Job training is one of the most important elements of the programme. “Employability is key,” explains Luke, “because at the end of all of this, where are these young people going? Same as young people from anywhere – they need jobs.” For this reason, the Julius Baer Foundation supports Fight for Peace, enabling approximately 120 youths to participate in its vocational training and mentoring programmes each year. “We don’t change anyone’s life: we’re giving young people the skills to be able to change their lives themselves. We put them on an even playing field with lots of other young people that were born in different situations by pure luck.”

Employability is key.

Luke Dowdney

Building ‘Safer Communities’
Still, the violence, or the threat of violence, is ever present. In 2017, Brazil’s murder rate peaked at over 63 000 homicides, having dropped to just over 51 000 in 2018. “That’s more than in the Syrian Civil War, or any other warzone at the moment,” Luke explains. “But this violence is concentrated in certain hotspots. The favelas we work in have incredibly high levels of gun violence. So if you’re a young person growing up in a favela, just by walking out the door, you’re more at risk than anyone else.” 

In the face of such startling statistics, it’s easy to get discouraged. This prompted some soul searching on Luke’s part: “About four years ago I started to think: we’ve helped a lot of young people access jobs. We’ve helped a lot of young people get back into school, we’ve helped a lot of young people to be successful in sport. But have we lowered the homicide rate in Maré? Have we stopped violence in Maré? No, we haven’t. If we’re really a violence prevention organisation, why is it still here?” The most obvious conclusion? There’s only so much a local NGO working in isolation can do when the root causes are a combination of systemic macroeconomic challenges, a lack of public investment, and persistent public safety issues.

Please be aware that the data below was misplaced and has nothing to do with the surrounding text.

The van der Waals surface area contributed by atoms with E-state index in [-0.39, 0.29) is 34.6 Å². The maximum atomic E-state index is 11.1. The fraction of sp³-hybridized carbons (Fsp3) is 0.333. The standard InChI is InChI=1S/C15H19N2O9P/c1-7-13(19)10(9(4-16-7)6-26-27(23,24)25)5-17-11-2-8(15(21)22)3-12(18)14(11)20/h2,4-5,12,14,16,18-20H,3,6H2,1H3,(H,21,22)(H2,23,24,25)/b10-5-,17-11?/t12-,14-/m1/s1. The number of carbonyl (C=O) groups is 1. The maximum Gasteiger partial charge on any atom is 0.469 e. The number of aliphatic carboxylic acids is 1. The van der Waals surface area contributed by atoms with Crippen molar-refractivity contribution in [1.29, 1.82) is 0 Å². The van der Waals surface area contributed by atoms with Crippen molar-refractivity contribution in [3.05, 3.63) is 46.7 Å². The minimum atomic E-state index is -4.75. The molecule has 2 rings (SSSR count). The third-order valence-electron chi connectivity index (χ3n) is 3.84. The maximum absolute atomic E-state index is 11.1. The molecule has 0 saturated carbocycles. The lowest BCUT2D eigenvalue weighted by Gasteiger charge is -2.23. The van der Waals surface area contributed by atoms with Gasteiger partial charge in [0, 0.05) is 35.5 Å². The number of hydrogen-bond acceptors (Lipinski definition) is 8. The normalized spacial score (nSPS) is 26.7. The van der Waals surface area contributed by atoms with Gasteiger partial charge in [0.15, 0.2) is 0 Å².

Walking into an Academy and just seeing all these young people focused and enjoying what they’re doing always fills me with energy.

Luke Dowdney

Luke eventually developed the concept of ‘Safer Communities’ whereby the various players on the ground including local organisations, the government, security forces and the private sector work together to identify types of public policies that could most effectively combat crime in specific neighbourhoods. “It’s about bringing all the partners together and attacking the problem at source,” Luke says. 

Going global
Almost 20 years on, Fight for Peace now runs its own Academies in London and Rio, has Safer Communities Programmes in Jamaica and South Africa, and has further trained over 150 local organisations in 25 countries through the ‘Fight for Peace Alliance’. During a trip back to the UK in 2007, Luke realised that many adolescents there were facing the same risk factors as young people in Rio’s favelas. “The culture is different, the language is different, but young kids in London also felt excluded, the school system wasn’t working for them, and they weren’t seeing a job down the line. So if the causes of violence are similar, then the answers can also be similar.” Luke believed that Fight for Peace could also make a positive contribution in other countries. So his team began training partner organisations around the world on the methodology behind its Five Pillars, reaching over 250 000 youths through local versions of its programmes and activities. 

Over 14 000 teenagers and young adults in Rio have participated in one of Fight for Peace’s programmes since it was founded in 2000. Globally, the Fight for Peace Alliance has reached over 250 000 youths through local versions of its programmes and activities.

Remaining optimistic
So what keeps Luke motivated after all these years? “Walking into an Academy and just seeing all these young people focused and enjoying what they’re doing always fills me with energy,” Luke explains. “It almost wipes the slate clean of all the difficult things you see,” he continues, “and then you remember exactly why you’re doing what you’re doing.”